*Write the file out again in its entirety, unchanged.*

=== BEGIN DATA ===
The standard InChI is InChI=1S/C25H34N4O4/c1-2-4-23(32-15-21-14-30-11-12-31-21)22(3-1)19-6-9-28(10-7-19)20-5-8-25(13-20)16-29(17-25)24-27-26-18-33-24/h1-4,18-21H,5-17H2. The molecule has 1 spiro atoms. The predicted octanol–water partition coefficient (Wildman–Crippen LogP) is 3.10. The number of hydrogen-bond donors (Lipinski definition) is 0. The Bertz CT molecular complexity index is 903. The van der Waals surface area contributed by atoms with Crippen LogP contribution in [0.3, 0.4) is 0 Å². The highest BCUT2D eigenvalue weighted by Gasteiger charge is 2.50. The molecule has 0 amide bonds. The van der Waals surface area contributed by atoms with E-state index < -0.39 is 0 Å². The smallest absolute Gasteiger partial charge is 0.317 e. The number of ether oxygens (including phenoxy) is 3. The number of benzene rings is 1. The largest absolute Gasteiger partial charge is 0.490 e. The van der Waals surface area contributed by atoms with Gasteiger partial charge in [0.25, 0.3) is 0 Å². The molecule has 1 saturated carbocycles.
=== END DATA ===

The standard InChI is InChI=1S/C25H34N4O4/c1-2-4-23(32-15-21-14-30-11-12-31-21)22(3-1)19-6-9-28(10-7-19)20-5-8-25(13-20)16-29(17-25)24-27-26-18-33-24/h1-4,18-21H,5-17H2. The molecule has 1 spiro atoms. The predicted octanol–water partition coefficient (Wildman–Crippen LogP) is 3.10. The number of hydrogen-bond donors (Lipinski definition) is 0. The Bertz CT molecular complexity index is 903. The van der Waals surface area contributed by atoms with Crippen LogP contribution in [0.3, 0.4) is 0 Å². The highest BCUT2D eigenvalue weighted by Gasteiger charge is 2.50. The molecule has 0 amide bonds. The van der Waals surface area contributed by atoms with E-state index < -0.39 is 0 Å². The smallest absolute Gasteiger partial charge is 0.317 e. The number of ether oxygens (including phenoxy) is 3. The number of benzene rings is 1. The largest absolute Gasteiger partial charge is 0.490 e. The van der Waals surface area contributed by atoms with Gasteiger partial charge in [0.25, 0.3) is 0 Å². The molecule has 1 saturated carbocycles.